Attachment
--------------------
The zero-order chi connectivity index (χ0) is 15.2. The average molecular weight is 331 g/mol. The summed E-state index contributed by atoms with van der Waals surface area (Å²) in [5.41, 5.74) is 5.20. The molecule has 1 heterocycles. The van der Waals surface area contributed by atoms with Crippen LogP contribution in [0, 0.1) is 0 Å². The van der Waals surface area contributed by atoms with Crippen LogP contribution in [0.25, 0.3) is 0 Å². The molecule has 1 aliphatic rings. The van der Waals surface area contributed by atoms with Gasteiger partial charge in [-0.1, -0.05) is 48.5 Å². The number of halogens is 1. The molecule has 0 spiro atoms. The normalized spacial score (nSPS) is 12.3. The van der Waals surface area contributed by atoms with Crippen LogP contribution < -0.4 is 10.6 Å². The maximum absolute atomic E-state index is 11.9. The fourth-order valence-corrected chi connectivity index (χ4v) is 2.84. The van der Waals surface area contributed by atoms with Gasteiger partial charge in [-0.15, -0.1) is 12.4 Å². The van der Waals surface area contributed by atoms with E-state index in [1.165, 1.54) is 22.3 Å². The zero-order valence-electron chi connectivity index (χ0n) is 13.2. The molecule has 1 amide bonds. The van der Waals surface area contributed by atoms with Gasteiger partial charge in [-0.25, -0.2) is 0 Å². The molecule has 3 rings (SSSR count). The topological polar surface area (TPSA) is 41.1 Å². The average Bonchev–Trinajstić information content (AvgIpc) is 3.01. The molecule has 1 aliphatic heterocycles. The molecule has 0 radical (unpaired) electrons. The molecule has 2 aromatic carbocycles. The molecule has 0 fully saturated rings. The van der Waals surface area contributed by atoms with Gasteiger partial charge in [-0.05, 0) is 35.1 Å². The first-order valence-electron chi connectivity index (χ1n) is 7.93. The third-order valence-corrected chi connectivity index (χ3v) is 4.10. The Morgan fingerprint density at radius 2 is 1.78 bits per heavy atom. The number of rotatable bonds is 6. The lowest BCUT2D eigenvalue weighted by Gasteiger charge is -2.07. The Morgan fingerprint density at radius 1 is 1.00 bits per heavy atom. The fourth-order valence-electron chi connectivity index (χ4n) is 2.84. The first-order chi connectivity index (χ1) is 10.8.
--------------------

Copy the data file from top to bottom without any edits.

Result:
The zero-order chi connectivity index (χ0) is 15.2. The average molecular weight is 331 g/mol. The summed E-state index contributed by atoms with van der Waals surface area (Å²) in [5.41, 5.74) is 5.20. The molecule has 1 heterocycles. The van der Waals surface area contributed by atoms with Crippen LogP contribution in [0, 0.1) is 0 Å². The van der Waals surface area contributed by atoms with Crippen LogP contribution in [0.25, 0.3) is 0 Å². The molecule has 1 aliphatic rings. The van der Waals surface area contributed by atoms with Gasteiger partial charge in [-0.1, -0.05) is 48.5 Å². The number of halogens is 1. The molecule has 0 spiro atoms. The normalized spacial score (nSPS) is 12.3. The van der Waals surface area contributed by atoms with Crippen LogP contribution < -0.4 is 10.6 Å². The maximum absolute atomic E-state index is 11.9. The fourth-order valence-corrected chi connectivity index (χ4v) is 2.84. The van der Waals surface area contributed by atoms with Gasteiger partial charge in [-0.15, -0.1) is 12.4 Å². The van der Waals surface area contributed by atoms with E-state index in [1.165, 1.54) is 22.3 Å². The zero-order valence-electron chi connectivity index (χ0n) is 13.2. The molecule has 1 amide bonds. The van der Waals surface area contributed by atoms with Gasteiger partial charge in [-0.25, -0.2) is 0 Å². The molecule has 3 rings (SSSR count). The topological polar surface area (TPSA) is 41.1 Å². The average Bonchev–Trinajstić information content (AvgIpc) is 3.01. The molecule has 1 aliphatic heterocycles. The molecule has 0 radical (unpaired) electrons. The molecule has 2 aromatic carbocycles. The molecule has 0 fully saturated rings. The van der Waals surface area contributed by atoms with Gasteiger partial charge in [-0.05, 0) is 35.1 Å². The first-order valence-electron chi connectivity index (χ1n) is 7.93. The third-order valence-corrected chi connectivity index (χ3v) is 4.10. The Morgan fingerprint density at radius 2 is 1.78 bits per heavy atom. The number of rotatable bonds is 6. The lowest BCUT2D eigenvalue weighted by Gasteiger charge is -2.07. The Morgan fingerprint density at radius 1 is 1.00 bits per heavy atom. The fourth-order valence-electron chi connectivity index (χ4n) is 2.84. The first-order chi connectivity index (χ1) is 10.8.